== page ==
If people can easily recall, repeat, and transfer your message, you did a great job conveying it.
Today we are overwhelmed with messages. Some are just 140 characters long. Others are much longer, but they are constantly bombarding us—-trying to lure us to acquire and consume information (then repeat the process over and over). Technology—-social media specifically—-allows for constant communication, but easy communication doesn't necessarily translate into messages that are received, understood, and capable of driving action.
At a time when people are tweeting, blogging, e-mailing, and more 24/7, the best way to genuinely connect and create change, says author and CEO Nancy Duarte, is via truly human, in-person presentations. She stresses that everyone in every company should know how to present and communicate that company's messages with clarity and passion.
"Great presentations are like magic," says Duarte, CEO of Duarte Design, author of the book "Slide:ology," and author of the new book, "Resonate: Present Visual Stories That Transform Audiences" (Wiley, 2010, www.duarte.com).
"It takes a lot of work to breathe life into an idea. Spending energy to understand the audience and carefully crafting a message that resonates with them means committing time and discipline to the process. Think about it this way: You likely spend countless hours collaborating and innovating to put forth really good ideas. You should spend just as much energy ensuring they are delivered in a way that is impactful. The payoff is that learning how to present in a captivating way—-be it at a formal event or to a client across the conference room table—-can be your competitive edge in a business environment where too many companies are confusing communication with noise."
Just as Duarte's first book, "Slide:ology," helped presenters become visual communicators, "Resonate" helps presenters make a strong connection with their audiences and lead them to purposeful action. The book is simultaneously an explanation, a how-to guide, and a business justification for story-based messaging.
So how can you make sure you present information in a way that truly resonates?
"If people can easily recall, repeat, and transfer your message, you did a great job conveying it," says Duarte. "To achieve this, you should have a handful of succinct, clear, and repeatable sound bites planted in your presentation that people can effortlessly remember. A thoroughly considered sound bite can create a Something They'll Always Remember (S.T.A.R.) moment—-not only for the people present in the audience but also for the ones who will encounter your presentation through broadcast or social media channels."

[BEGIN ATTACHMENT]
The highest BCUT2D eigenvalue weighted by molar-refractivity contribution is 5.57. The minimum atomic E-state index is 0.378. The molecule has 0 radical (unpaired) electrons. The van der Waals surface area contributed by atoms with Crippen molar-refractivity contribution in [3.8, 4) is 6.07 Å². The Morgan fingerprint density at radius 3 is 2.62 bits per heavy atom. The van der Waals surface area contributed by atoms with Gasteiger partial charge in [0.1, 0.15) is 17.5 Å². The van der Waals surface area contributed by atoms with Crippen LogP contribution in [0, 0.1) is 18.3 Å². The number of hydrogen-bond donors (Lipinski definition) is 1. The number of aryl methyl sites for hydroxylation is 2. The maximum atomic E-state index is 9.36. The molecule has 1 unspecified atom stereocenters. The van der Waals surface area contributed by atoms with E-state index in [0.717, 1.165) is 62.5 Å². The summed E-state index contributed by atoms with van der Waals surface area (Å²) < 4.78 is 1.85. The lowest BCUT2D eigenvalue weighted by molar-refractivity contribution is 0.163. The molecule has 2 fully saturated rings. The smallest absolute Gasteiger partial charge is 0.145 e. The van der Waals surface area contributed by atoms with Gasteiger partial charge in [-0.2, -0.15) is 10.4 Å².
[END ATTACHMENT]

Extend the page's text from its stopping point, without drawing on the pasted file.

To help you get started creating presentations that stick with your audiences, here are a few tips on how you can incorporate repeatable sound bites:
Create crisp messages. Picture each person you speak to as a little radio tower empowered to repeat your key concepts over and over. "Some of the most innocent-looking people have 50,000followers in their social networks," says Duarte. "When one sound bite is sent to their followers, it can get resent hundreds of thousands of times.
Craft a rally cry. Your rally cry will be a small, repeatable phrase that can become the slogan and rallying cry of the masses trying to promote your idea. President Obama's campaign slogan, "Yes We Can," originated from a speech during the primary elections.
Coordinate key phrases with the same language in your press materials. For presentations where the press is present, be sure to repeat critical messages verbatim from your press materials. "Doing so ensures that the press will pick up the right sound bites," explains Duarte. "The same is true for any camera crews who might be filming your presentation. Make sure you have at least a 15- to 30-second message that is so salient it will be obvious to reporters it should be featured in the broadcasts."
Use catchy words. Take time to carefully craft a few messages with catchy words. "For example, Neil Armstrong used the six hours and 40 minutes between his moon landing and first step to craft his historic statement," says Duarte. "Phrases that have historical significance or become headlines don't just magically appear in the moment. They are mindfully planned."
Make them remember. Once you've crafted the message, there are three ways to ensure the audience remembers it: First, repeating the phrase more than once. Second, punctuating it with a pause that gives the audience time to write down exactly what you said. And finally, projecting the words on a slide so they receive the message visually, as well as aurally.
Imitate a famous phrase. "Everyone knows the Golden Rule," says Duarte. "'Do unto others as you would have them do unto you.' Well, an imitation of that famous phrase might be 'Never give a presentation you wouldn't want to sit through yourself.'"
"The future isn't just a place you'll go," says Duarte. "It's a place you will invent. Your ability to shape your future depends on how well you communicate where you want to be when you get there. When ideas are communicated effectively, people follow and change. Words that are carefully framed and spoken are the most powerful means of communication there is."
Nancy Duarte is author of "Resonate: Present Visual Stories That Transform Audiences" and CEO of Duarte Design in Silicon Valley. Duarte Design is focused solely on presentations, whether delivered in person, online, or via mobile device. Duarte has more than 20 years of experience working with global companies and thought leaders. For more information, visit www.duarte.com.